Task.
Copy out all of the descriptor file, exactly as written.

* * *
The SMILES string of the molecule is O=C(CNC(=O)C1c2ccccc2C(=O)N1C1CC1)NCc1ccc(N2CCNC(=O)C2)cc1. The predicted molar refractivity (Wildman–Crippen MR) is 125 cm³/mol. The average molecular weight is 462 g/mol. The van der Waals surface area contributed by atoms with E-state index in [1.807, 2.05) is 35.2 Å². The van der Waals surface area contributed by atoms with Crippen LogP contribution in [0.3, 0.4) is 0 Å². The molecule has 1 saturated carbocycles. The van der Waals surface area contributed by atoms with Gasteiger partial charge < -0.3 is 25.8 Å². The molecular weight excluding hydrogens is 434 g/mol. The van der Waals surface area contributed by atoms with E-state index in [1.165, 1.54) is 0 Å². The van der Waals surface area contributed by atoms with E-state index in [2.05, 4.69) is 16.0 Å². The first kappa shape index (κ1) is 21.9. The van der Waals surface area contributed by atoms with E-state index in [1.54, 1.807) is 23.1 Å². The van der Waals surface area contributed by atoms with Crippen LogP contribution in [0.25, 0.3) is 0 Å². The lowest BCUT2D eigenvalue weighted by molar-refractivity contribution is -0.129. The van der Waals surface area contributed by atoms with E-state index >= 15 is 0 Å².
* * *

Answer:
The SMILES string of the molecule is O=C(CNC(=O)C1c2ccccc2C(=O)N1C1CC1)NCc1ccc(N2CCNC(=O)C2)cc1. The predicted molar refractivity (Wildman–Crippen MR) is 125 cm³/mol. The average molecular weight is 462 g/mol. The van der Waals surface area contributed by atoms with E-state index in [1.807, 2.05) is 35.2 Å². The van der Waals surface area contributed by atoms with Crippen LogP contribution in [0.3, 0.4) is 0 Å². The molecule has 1 saturated carbocycles. The van der Waals surface area contributed by atoms with Gasteiger partial charge < -0.3 is 25.8 Å². The molecular weight excluding hydrogens is 434 g/mol. The van der Waals surface area contributed by atoms with E-state index in [1.165, 1.54) is 0 Å². The van der Waals surface area contributed by atoms with E-state index in [2.05, 4.69) is 16.0 Å². The first kappa shape index (κ1) is 21.9. The van der Waals surface area contributed by atoms with E-state index in [1.54, 1.807) is 23.1 Å². The van der Waals surface area contributed by atoms with Crippen LogP contribution in [0.25, 0.3) is 0 Å². The lowest BCUT2D eigenvalue weighted by molar-refractivity contribution is -0.129. The van der Waals surface area contributed by atoms with E-state index >= 15 is 0 Å².